Indian Scout (2015) Review

Author: Roland Brown Posted: 11 Aug 2014

A year on from Indian’s rebirth with three Chief models comes the first of a smaller and sportier range from the American marque: the Scout. Back in the 1920s the original Scout was the sports model of Indian’s line-up. It was successful in dirt-track racing and was still going strong in the 1960s with Burt Munro’s “World’s Fastest Indian” streamliner.

Impressive handling from the new Scout

This new Scout is no performance bike, but it’s distinctly more compact and sporty than the Chief — almost midway between a cruiser and a naked roadster. Its new engine is not an aircooled, pushrod V-twin like the Chief’s but an 1133cc, dohc eight-valve, liquid-cooled unit that produces its maximum of 100bhp at a relatively high 8000rpm.

The Scout’s a pretty long bike but most of all it’s low, with a single saddle that sits just 673mm off the ground. Indian’s design team did their best to give it some old-timer styling cues, notably the way that the cast ally frame and diagonally mounted twin shocks combine with the forks and fuel tank to give a look reminiscent of the rigid-framed original model.

Single-seat leather saddle and a big V-twin; only in the USA

There’s a quality feel to the Scout, with nicely machined engine covers, and Indian’s curly script on paintwork that comes in four colours (traditional deep red, silver and gloss or matt black). Neat details include that saddle, fashioned from brown leather, and a chromed air filter cover stamped 1901, the year of the marque’s birth. Even the key that fits into the ignition on the left side of the engine is shaped like a warrior’s head-dress.

Indian gave the Scout a spectacular debut with an evening display at the huge rally in Sturgis, South Dakota, where veteran Wall of Death rider Charlie Ransom swapped his normal vintage Scout for a brand new model before tearing round the vertical wooden structure, grabbing dollar bills from the hands of spectators leaning over the top.

Standard pipes on the Scout are upgradeable

My test ride in the surrounding Black Hills a couple of days later was slightly less exciting but the Scout showed it has plenty of go. At 246kg dry it’s no lightweight but that 100-horse max is enough to get it accelerating respectably hard if you use the revs, heading for a top speed of over 120mph and feeling plenty fast enough given the exposed riding position dictated by the wide, slightly raised one-piece handlebar.

Above about 5000rpm there’s a bit of vibration through the seat and forward-set pegs, and most of the time I made use of the ample low-rev torque, short-shifting through the sweet-shifting six-speed gearbox. The long-legged Indian cruised effortlessly at 4000rpm in top with 80mph showing on its simple, round analogue speedo, which has a small digital rev-counter set into its face.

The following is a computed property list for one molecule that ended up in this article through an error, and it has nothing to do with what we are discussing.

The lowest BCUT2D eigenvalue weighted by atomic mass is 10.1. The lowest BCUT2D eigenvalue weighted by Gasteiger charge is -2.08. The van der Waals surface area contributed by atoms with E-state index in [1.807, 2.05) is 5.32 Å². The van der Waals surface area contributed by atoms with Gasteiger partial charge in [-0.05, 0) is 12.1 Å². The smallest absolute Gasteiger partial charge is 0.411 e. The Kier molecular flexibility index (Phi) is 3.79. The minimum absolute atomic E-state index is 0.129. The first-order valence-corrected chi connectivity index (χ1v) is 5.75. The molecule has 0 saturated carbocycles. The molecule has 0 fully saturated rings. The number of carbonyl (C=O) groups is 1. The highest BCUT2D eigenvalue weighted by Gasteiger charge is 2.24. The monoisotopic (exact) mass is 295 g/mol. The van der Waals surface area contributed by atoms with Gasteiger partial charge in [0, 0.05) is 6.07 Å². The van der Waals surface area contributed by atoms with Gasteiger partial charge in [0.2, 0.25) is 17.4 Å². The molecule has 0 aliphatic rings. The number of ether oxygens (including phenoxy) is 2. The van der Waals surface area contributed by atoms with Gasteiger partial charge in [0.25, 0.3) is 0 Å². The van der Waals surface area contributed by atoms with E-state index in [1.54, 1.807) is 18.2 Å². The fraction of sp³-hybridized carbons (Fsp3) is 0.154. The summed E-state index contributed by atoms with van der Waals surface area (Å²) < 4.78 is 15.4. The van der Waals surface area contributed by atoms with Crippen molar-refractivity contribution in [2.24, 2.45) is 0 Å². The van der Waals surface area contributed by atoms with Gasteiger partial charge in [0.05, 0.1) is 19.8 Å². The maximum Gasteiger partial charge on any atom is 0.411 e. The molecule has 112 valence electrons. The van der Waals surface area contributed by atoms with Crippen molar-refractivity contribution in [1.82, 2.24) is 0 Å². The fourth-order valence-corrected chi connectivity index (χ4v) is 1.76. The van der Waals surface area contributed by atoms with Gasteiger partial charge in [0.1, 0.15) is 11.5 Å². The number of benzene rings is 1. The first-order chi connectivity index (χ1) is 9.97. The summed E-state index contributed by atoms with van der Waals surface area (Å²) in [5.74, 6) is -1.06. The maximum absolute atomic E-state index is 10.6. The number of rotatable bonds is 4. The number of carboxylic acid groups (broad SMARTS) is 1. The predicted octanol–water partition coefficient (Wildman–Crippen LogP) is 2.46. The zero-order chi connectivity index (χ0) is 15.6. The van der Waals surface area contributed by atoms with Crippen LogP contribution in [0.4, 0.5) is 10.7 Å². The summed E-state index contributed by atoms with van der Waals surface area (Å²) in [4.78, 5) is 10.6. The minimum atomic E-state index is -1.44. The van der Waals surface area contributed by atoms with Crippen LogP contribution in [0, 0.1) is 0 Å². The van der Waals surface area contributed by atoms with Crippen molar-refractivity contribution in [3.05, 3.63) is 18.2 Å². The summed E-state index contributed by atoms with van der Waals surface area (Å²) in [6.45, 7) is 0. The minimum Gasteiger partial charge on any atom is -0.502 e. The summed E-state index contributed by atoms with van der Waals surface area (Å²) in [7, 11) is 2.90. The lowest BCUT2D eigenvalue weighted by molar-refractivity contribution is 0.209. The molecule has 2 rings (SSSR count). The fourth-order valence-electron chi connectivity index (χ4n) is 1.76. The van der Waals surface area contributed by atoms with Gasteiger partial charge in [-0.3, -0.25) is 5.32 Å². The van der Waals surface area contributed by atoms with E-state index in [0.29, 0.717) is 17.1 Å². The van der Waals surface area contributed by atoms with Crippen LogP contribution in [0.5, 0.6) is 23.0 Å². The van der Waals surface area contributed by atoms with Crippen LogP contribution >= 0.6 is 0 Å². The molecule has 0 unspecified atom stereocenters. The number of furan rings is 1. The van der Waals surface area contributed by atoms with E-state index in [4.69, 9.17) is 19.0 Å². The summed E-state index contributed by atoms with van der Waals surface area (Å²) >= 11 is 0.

Simple and effective controls on the Scout

Fuelling was very good, and the ride-by-wire throttle response gentle, not least because the Scout is intended as an entry-level model in its home market, where Indian also hopes to attract female riders. The low seat will help there, and made the Scout feel notably light and manoeuvrable at a standstill, helped by its low centre of gravity.

Handling was good too, with fairly light steering even though the conventional 40mm forks are kicked out at 29 degrees. The Scout was fun to crank round the twisty roads of the Black Hills. When ridden hard, especially over bumps, its suspension stared to feel slightly imprecise but control was generally good, and ride quality too given that the shocks give only 76mm of rear wheel travel.

Braking was stronger than I’d expected from the simple spec of single disc at each end, with a twin-piston caliper up front. In bends it wasn’t hard to get the footrest tips scraping, but clearance for solid parts was fine. My only mild gripe with the footrests was that a couple of times the wide tip caught my boot as I went to put a foot down in traffic, almost causing a spill.

Beware of the wide footpegs

In other respects the Scout was immaculately behaved, and should prove fairly practical by cruiser standards. The saddle seemed reasonably comfortable (being tall, I’d probably have been better off with the roomier accessory); the 12.5-litre tank should give a range of over 120 miles. Other accessories include QD wind-screen, leather panniers and alternative pipes.

At £10,399 when it arrives early next year the Scout will cost a bit more than Harley-Davidson’s Sportster 1200 models but it’s a considerably more powerful and sophisticated machine, and one that has just as much distinctive and unmistakably American V-twin style. If old rival Harley didn’t realise they had a genuine fight on their hands a year ago, when the first bunch of Indians turned up, they surely do now.




 100bhp, 72ft.lbs

 Dry weight


 Seat height



 Red, silver, gloss black, matt black

Also available in Silver

Photos: David Goldman, Horst Roesler & Greg Jongerlynck